Solve for Xt and Zt

Discussion in 'Homework Help' started by js60611, Dec 17, 2009.

  1. js60611

    Thread Starter New Member

    Nov 12, 2009
    3
    0
    Happy Holidays To All,

    • Here is my prob can't find solution for this exam question and I won't be back in school until 2010. Need to solve for xt and zt, series circuit 120v/60Hz, R1-100ohm, C1-100ohm, L1-150ohm? I am having a brain fart in solving for this I took a shot in the dark to answer and I can't find an example in any notes or book but still looking but thought the masses could help out? I'm sure its easy once i see it so any help would be great or I will not stop thinking about this and I will turn to drinking during the holidays well even more. Thanks and happy holidays all. JS
     
  2. zgozvrm

    Member

    Oct 24, 2009
    115
    2
    Reactance refers to capacitance and inductance. Their values are 180 degrees apart from each other, so the total reactance would be the vector sum of the 2. You will end up with a smaller amount of capacitive reactance, a smaller amount of capacitive reactance, or no reactance at all.

    Impedance is the vector sum of the total reactance and the resistance which is 90 degrees out of phase from both reactances.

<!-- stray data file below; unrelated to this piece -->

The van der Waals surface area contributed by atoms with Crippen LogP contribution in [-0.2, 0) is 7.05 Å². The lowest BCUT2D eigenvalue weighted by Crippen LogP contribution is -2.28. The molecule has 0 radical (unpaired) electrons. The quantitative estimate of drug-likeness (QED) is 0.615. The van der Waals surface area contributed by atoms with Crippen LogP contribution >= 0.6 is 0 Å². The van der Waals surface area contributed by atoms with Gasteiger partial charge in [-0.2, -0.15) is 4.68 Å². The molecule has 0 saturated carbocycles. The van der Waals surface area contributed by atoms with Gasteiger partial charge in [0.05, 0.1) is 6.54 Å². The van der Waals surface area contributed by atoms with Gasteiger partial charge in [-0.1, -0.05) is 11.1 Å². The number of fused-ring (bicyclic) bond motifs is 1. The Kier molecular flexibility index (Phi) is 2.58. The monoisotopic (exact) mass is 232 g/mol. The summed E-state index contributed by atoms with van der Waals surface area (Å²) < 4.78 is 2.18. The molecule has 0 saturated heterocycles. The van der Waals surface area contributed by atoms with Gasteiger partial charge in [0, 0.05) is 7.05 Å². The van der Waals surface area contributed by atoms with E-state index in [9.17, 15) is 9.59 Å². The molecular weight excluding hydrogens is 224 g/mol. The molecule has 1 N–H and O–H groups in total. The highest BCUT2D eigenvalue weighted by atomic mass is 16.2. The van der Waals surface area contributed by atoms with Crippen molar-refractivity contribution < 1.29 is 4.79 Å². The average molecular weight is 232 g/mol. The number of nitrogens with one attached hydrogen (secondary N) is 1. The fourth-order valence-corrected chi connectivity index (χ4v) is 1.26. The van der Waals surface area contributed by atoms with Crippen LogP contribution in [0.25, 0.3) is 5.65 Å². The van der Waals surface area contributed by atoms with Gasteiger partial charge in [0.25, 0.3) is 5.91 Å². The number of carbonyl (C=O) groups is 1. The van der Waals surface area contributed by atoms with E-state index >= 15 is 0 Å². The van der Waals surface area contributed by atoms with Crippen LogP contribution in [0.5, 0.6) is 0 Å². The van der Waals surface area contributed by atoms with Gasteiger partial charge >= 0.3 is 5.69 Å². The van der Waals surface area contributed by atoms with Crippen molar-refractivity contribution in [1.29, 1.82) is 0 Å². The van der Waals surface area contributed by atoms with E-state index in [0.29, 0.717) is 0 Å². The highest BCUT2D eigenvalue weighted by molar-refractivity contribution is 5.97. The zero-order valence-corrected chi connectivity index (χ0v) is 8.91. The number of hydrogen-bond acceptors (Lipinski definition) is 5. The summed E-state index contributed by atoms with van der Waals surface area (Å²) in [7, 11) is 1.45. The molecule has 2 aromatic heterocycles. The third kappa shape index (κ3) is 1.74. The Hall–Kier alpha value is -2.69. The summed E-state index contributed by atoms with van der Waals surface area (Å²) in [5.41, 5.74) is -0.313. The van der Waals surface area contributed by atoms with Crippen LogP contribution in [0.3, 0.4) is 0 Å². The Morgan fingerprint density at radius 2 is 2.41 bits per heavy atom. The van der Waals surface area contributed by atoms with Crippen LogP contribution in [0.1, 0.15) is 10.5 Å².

See: http://www.allaboutcircuits.com/vol_2/chpt_5/2.html
     
  3. zgozvrm

    Member

    Oct 24, 2009
    115
    2
    You should be able to answer this particular question without a calculator, or a pencil and paper.
     
  4. Duane P Wetick

    Active Member

    Apr 23, 2009
    408
    19
    Can you find the Zt for a resistance and an inductance in series? If so, just algebraically add the capacitor into the equation and solve.

    Cheers, DPW [ There is no computerized explorer in the world with even a tiny fraction of the power contained in the chemical analog computer known as the human brain, whose reproduction is easily accomplished by unskilled labor.]
     
  5. zgozvrm

    Member

    Oct 24, 2009
    115
    2

    It's easier to add the Zt for the capacitor and the inductor first, since they are 180 degrees apart, then add the resistor.
     
  6. js60611

    Thread Starter New Member

    Nov 12, 2009
    3
    0
    Thanks zgozvrm and DPW all this was something that we just started to cover so its still new to me every bit if info helps me. zgozvrm thanks for the paper and pencil comment u sound like our first instructor when one person forgot their calc (no not me) and from time to time he would not let us use our calc but do the old fashion way. Hope all had a happy holiday and a great/safe 2010. JS
     
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